Vitamin D exposure before birth may play an important role in the development of multiple sclerosis later in life, the Harvard Nurses' Mothers' Study suggests. The risk for multiple sclerosis is lower among women whose mothers had a high intake of either vitamin D during pregnancy.
Investigators studied more than 35,000 nurses whose biological mothers completed a questionnaire about their maternal milk intake, maternal dietary vitamin D intake, and predicted maternal serum 25-hydroxyvitamin D during pregnancy with their daughters' risk of developing multiple sclerosis. About 200 women were diagnosed with multiple sclerosis.
Investigators found that women born to mothers with a high vitamin D intake during pregnancy were less likely to have multiple sclerosis. The researchers report that the predicted vitamin D level in the pregnant mothers was inversely associated with the risk for multiple sclerosis in their daughters.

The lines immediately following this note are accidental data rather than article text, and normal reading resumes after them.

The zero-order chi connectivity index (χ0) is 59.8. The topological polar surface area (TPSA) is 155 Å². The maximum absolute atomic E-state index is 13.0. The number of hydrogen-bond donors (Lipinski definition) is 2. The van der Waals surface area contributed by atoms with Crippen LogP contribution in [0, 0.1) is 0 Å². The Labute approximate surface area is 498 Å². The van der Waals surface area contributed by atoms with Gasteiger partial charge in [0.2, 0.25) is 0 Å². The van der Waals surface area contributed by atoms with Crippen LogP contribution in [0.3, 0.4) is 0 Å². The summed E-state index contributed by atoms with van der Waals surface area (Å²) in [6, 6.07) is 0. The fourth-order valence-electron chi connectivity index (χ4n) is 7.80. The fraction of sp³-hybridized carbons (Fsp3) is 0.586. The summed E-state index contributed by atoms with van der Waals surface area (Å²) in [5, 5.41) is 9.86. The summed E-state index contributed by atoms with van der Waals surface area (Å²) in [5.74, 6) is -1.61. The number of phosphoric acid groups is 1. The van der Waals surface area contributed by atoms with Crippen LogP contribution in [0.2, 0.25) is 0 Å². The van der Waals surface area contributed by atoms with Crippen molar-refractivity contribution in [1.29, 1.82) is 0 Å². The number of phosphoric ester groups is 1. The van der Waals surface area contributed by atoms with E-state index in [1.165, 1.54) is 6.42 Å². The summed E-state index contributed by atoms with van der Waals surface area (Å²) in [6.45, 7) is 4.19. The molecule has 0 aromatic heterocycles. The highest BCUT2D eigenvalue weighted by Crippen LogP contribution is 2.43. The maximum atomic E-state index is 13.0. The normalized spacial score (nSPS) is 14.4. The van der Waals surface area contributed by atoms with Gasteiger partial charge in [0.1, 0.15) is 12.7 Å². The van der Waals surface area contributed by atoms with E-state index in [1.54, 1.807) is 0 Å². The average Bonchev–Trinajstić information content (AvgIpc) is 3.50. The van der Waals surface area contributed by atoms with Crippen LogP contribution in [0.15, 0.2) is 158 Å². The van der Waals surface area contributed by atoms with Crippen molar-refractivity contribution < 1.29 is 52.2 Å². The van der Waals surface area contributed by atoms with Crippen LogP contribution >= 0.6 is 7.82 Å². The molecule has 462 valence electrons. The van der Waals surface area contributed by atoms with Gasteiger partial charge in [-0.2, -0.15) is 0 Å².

"It is important to realize that our results suggest, but certainly do not prove, an association. We agree with this critique, which can only be addressed by conducting an independent investigation, possibly using biomarkers of vitamin D status in pregnancy rather than self-reported diet. We are working on this." Still, researchers say, the findings will be of interest to women with multiple sclerosis and their physicians because of the higher-than-average risk for disease in their children.